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Now you think I am crazy. Why would you trade two building blocks if you are rebuilding?
Lonnie Chisenhall is the 23-year-old "third baseman of the future" and Francisco Lindor is the 18-year-old "shortstop of the future." How does this make sense?
Well, the Indians have waited and been patient with prospects in the past.
Adam Miller, Michael Aubrey, Jeremy Sowers, Trevor Crowe, David Huff, and Beau Mills are all top picks and top prospects for the Indians who haven't reached expectations. While the Tribe had success with some prospects in the 1990's, it hasn't been the same in the last decade.
Why trust management at this point with prospects? Do they even know what they're doing? Why not trade young guys, coveted players and cheap alternatives to another organization for proven talent?
Trade Chisenhall and Francisco Lindor to the Cincinnati Reds for Chris Heisey, a right-handed bat with pop, Homer Bailey, an improving young arm, and Tony Cingrani, a powerful left-handed arm that is dominating in the hitter-friendly California League.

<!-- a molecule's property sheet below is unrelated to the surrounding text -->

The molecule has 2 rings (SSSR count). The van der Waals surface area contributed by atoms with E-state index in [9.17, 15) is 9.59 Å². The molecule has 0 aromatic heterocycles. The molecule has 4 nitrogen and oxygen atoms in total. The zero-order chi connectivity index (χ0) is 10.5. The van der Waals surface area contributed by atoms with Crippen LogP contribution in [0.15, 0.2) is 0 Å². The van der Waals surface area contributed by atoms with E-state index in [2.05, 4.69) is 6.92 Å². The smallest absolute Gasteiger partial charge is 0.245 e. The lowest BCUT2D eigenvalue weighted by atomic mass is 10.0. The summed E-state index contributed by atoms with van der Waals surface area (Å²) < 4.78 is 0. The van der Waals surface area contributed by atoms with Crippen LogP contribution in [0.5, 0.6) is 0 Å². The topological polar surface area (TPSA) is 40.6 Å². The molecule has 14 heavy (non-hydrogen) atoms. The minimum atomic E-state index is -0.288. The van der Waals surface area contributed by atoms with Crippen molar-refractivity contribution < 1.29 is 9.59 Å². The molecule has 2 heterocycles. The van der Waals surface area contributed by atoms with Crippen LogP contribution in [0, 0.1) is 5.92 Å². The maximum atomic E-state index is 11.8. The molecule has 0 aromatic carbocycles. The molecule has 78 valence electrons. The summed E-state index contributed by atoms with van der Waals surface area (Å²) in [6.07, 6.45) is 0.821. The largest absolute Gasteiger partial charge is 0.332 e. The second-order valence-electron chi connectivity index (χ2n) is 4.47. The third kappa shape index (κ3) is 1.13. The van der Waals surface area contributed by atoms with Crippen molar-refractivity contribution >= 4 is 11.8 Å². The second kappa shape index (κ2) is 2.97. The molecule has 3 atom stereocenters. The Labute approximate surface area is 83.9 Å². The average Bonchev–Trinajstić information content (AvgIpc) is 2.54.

The Reds need help on the left side of the infield, even with Billy Hamilton, their top prospect, considered a middle infielder.
The Indians get immediate help in the outfield, as Heisey can play all over the outfield and produce with some power, and the addition of Bailey gives the Tribe a potential power arm in the midst of their glut of ground-ball pitchers. Cingrani is a college arm from Rice who could be a top of the rotation starter if he continues showing the kind of dominance that he has to this point in his minor league career.
The Indians have Jack Hannahan at third and Jose Lopez to spell him in 2012, so Chisenhall doesn't have much of a role. While Lindor is considered a fantastic prospect, he isn't going to play shortstop or second base with Asdrubal Cabrera and Jason Kipnis around, so unless the Indians moved him to center, they don't have a spot for him.
This, of course, is factoring on the Indians keeping Cabrera when he hits free agency after the 2014 season.
Improve the team now and potentially in the future. The organization is weak in the pitcher category, so the addition of two live arms is necessary. The fact that Tony Wolters and Ronny Rodriguez are also solid shortstop prospects for the Indians makes this a sensible idea.